Non-Traditional First Day of School - Coronado Eagle & Journal | Coronado News | Coronado Island News: Islander Times News

Non-Traditional First Day of School

Print
Font Size:
Default font size
Larger font size

Posted: Wednesday, September 17, 2014 3:41 pm

Students were greeted with a new kind of first day promoting CHS TRIBE values.

When students at Coronado High School returned to school after summer vacation, they expected to spend the first day in their chairs, receiving textbooks and listening to teachers rush through course syllabi. Many were surprised by the ASB-sponsored “non-traditional” first day of school, which involved hands-on team building activities centered around the theme of TRIBE (teamwork, respect, integrity, bonding and excellence).

Junior Class President Cheyne Ostrander, who planned the event in conjunction with ASB President Lauren McBride, said that she was inspired to host an alternative first day after she and the ASB class attended a summer leadership camp in Santa Barbara. “We talked to students from many different schools and learned that almost every other school in California does a non-traditional first day,” said Ostrander. “It seemed like a wonderful way to ease back into school and give students an opportunity to nurture relationships with their peers and teachers, all while creating a sense of TRIBE from day one.”

The planning process for the non-traditional first day began in early August. After brainstorming ideas for each activity, Ostrander and McBride presented a tentative itinerary to the entire faculty. Ostrander spent her last week of summer creating an instructional packet for the teachers.

The activities ranged from a school-wide scavenger hunt to bonding games and a social media swap in which students reviewed each others’ Facebook profiles as a college admissions officer might. “The day definitely made it easier for me to ease into the school year,” said senior Kyla Orth. “I was able to be stress-free on the first day of school and focus on getting to know my classmates and teachers rather than worrying about all the homework I already had to complete for the next day.”

Some students, especially upperclassmen, felt that they didn’t get as much out of the day as ASB intended. “All of the exercises were too surface level, and at this point, I know all of my peers on at least surface level so no deep ‘ice’ was broken,” said senior Lavanya Mittal. “Today wasn’t the best, and I honestly would have preferred hearing about the classes I am taking, but it is a jumpstart for future first days.”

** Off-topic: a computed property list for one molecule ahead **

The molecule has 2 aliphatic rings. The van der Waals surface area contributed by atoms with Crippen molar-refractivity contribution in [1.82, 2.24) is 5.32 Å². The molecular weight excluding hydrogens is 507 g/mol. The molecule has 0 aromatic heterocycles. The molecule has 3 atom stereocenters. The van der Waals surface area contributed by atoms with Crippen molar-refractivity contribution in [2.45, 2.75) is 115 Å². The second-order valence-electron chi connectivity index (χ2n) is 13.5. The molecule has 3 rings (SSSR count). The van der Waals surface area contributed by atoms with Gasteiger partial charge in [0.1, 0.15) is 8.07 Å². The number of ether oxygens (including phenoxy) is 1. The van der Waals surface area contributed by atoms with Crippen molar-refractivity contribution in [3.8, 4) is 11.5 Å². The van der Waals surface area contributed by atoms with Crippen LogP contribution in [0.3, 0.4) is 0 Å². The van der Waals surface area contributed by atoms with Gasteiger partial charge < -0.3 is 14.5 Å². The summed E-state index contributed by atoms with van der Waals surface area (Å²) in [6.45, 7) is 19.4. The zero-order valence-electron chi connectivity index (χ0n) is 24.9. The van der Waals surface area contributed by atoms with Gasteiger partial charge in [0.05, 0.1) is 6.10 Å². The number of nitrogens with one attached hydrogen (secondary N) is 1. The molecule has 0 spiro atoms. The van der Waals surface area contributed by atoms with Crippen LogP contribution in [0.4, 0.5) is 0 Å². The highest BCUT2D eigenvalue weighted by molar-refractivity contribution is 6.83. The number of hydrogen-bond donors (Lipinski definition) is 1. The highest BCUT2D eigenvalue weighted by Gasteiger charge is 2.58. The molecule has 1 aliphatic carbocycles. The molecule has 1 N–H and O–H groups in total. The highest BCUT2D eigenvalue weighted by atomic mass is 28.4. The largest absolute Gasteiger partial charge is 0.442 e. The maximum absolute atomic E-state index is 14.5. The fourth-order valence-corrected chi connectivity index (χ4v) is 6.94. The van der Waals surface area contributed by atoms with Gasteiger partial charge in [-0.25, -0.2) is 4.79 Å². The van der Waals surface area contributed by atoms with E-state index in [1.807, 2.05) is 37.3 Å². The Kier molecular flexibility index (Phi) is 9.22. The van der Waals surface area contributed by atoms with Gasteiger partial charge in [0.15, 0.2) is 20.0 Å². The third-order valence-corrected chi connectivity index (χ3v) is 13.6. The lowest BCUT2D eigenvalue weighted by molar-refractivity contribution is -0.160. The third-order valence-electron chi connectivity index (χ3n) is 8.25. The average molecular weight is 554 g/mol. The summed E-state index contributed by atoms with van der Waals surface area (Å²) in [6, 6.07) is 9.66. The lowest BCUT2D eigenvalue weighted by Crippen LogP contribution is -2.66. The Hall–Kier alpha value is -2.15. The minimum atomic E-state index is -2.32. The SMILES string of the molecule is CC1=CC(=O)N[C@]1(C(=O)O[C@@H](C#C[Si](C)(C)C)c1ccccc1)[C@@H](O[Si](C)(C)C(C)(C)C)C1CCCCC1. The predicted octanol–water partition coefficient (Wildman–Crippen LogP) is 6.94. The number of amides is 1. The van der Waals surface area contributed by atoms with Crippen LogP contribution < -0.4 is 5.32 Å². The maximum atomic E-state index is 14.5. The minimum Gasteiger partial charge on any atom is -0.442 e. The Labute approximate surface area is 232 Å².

Senior Mary Erin Hakes thought that a non-traditional day would be better suited in the middle of the year. “Everyone would know each other a little better and would be more comfortable talking and interacting with their classmates and teachers,” she said.

Vice Principal Stephen Abbott commended the faculty for being open to the idea of sacrificing classroom time. “I think that the biggest fans of the day were the freshmen,” he said. “We all forget how intimidating it is to be a freshman coming into high school, but I think that having that introductory day as a buffer was a relief to many of them. It’s tough to give up a full day of instruction for anything, but it was well worth it for the freshmen class.”

Ostrander said that she would love to plan another non-traditional first day of school next year. At a school board meeting on August 21, CHS teacher Tamara O’Brien thanked ASB for giving her “the best first day of school since kindergarten.”

Rules of Conduct

  • 1 Keep it Clean. Please avoid obscene, vulgar, lewd, racist or sexually-oriented language.
  • 2 Don't Threaten or Abuse. Threats of harming another person will not be tolerated. AND PLEASE TURN OFF CAPS LOCK.
  • 3 Be Truthful. Don't knowingly lie about anyone or anything.
  • 4 Be Nice. No racism, sexism or any sort of -ism that is degrading to another person.
  • 5 Be Proactive. Use the 'Report' link on each comment to let us know of abusive posts.
  • 6 Share with Us. We'd love to hear eyewitness accounts, the history behind an article.

Welcome to the discussion.